My top was going slow and sometimes getting stuck on the way back up. I suspected low fluid in the pump which means there may have also been a leak so inspection was needed.

I worked in the garage with the top down so that I had plenty of light to see. Remove the rear seat bottom by prying up the two pressure clips on front of the seat bottom. Bottom will pull right about. This took less than 30 seconds.

Seat back pops out after you remove the two bolts at the base of the seat that you can see holding in the seat back. There are 4 bolts there same size but you only have to remove the two that are clearly holding in the seat back. Once you remove those two bolts you push up on the seat from the bottom and the back will pop off. The top of the back rest is is held in by pressure clips that the seat slides down into so pushing up from the bottom will release these.

Once you have the seat bottom and seat back out, it will expose the rubberized fabric that is covering the top pump. This is tucked into the back with 4-5 black Christmas tree pins. pull up to release and fold down exposing the pump.

If you suspect hydraulic lines are leaking then you will need to remove the rear door panels on each side to see the 2 connection points to the cylinder on each side. Another simple job.

To remove rear door panels pry off speaker cover with flathead carefully. Once inside you will see two Philips screws with a black washer around them. Remove both. It is not necessary to unbolt the 4 speaker bolts the speaker can remain in the door panel. Next remove the two screws that hold on the piece of Velcro at the top of the door panel that is for the convertible boot. Place your hand under each screw as one of them has a nut that the screw goes into. Once you have these two screws removed carefully pull on the door panel to release it. Unclip the wire that goes to the speaker and the hydraulic line connection points on each side will be exposed.

All 4 of my connection points were somewhat loose causing a slow leak of oil. I dried off the connections and tightened them with a wrench.

Pry off the hydraulic pump it is heard in by 4 rubber pins. You will then see on the left side bottom there is the plug that needs to be removed. I removed it carefully and filled up the pump with ATF. I had read about filling it before and it said to fill it all the way up and cycle the top a few times to remove air. I did this but make sure you have plenty of towels as after about 2 times it started to let out ATF from the whole indicating I had over filled it.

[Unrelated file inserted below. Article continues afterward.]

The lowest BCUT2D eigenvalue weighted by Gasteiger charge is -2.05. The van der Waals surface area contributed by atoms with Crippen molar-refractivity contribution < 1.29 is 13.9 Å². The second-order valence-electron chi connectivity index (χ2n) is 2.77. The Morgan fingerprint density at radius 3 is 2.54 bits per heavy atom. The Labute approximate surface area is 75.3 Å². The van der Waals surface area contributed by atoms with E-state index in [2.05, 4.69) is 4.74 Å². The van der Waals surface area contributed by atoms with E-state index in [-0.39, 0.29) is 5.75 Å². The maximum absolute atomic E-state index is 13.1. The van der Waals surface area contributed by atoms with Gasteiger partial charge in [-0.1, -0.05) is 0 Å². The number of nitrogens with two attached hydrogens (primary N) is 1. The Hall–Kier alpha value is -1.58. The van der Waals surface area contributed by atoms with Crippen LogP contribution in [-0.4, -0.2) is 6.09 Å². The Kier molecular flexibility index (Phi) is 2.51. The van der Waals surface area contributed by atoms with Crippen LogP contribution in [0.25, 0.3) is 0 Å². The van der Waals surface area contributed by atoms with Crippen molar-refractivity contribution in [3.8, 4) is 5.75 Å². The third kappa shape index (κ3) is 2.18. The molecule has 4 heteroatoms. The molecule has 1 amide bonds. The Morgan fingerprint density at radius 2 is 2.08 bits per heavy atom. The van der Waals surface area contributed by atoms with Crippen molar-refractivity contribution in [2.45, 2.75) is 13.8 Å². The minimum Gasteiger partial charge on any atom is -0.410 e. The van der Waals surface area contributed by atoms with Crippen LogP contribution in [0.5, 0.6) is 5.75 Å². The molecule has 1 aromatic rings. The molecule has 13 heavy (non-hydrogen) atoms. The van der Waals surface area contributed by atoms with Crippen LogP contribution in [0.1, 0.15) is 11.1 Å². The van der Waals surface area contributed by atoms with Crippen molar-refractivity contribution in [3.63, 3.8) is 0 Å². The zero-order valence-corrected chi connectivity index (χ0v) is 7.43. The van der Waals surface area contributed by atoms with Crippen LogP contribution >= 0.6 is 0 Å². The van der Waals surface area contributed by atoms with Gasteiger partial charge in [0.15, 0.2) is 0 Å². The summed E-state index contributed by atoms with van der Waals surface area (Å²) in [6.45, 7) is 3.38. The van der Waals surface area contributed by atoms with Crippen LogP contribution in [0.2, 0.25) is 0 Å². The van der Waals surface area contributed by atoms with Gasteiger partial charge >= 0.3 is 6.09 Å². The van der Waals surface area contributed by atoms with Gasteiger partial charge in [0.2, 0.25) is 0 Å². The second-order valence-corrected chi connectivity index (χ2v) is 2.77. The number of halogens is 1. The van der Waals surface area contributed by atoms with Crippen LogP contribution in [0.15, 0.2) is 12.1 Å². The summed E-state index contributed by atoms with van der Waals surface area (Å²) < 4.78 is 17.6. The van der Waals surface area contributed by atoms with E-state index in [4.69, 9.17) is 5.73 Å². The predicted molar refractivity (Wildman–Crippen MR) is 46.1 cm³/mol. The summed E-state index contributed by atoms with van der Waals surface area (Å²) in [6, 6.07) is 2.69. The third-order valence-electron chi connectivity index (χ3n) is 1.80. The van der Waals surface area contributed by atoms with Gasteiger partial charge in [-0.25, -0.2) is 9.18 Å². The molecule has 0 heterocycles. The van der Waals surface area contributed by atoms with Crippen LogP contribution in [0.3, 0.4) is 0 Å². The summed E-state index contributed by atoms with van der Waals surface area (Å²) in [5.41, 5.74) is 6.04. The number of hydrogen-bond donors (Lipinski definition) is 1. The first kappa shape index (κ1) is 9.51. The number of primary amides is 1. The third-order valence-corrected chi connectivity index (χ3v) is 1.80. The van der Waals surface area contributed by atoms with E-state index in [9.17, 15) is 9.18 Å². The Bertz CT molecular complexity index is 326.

The hardest part of this entire project for me was getting that darn plug back in the bottom. I don't know if there is a special tool for this or not but I don't have one. I had to slowly go around each side with a screwdriver stuffing it in the hole until it went all the way in. Took me a while especially when its greasy from the ATF getting all over the place. The pump took way more ATF fluid than I thought it would. Probably at least half the quart so it must have been pretty low.

I cycled the pump 5 more times to make sure that it was pressurized and then checked all 4 of the connection points to see if they were leaking. I did not feel any leaks so for now we are safe. Reassemble everything in reverse and clean up.

I hope this will help someone else out. I am happy to answer any questions to the best of my ability. My top is back to operating at 100% again, couldn't be happier. BIG THANKS TO DCOTTER!






 
  #8  
Old 10-17-2018, 04:50 PM
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And thanks are due to you for laying this all out for the rest of us!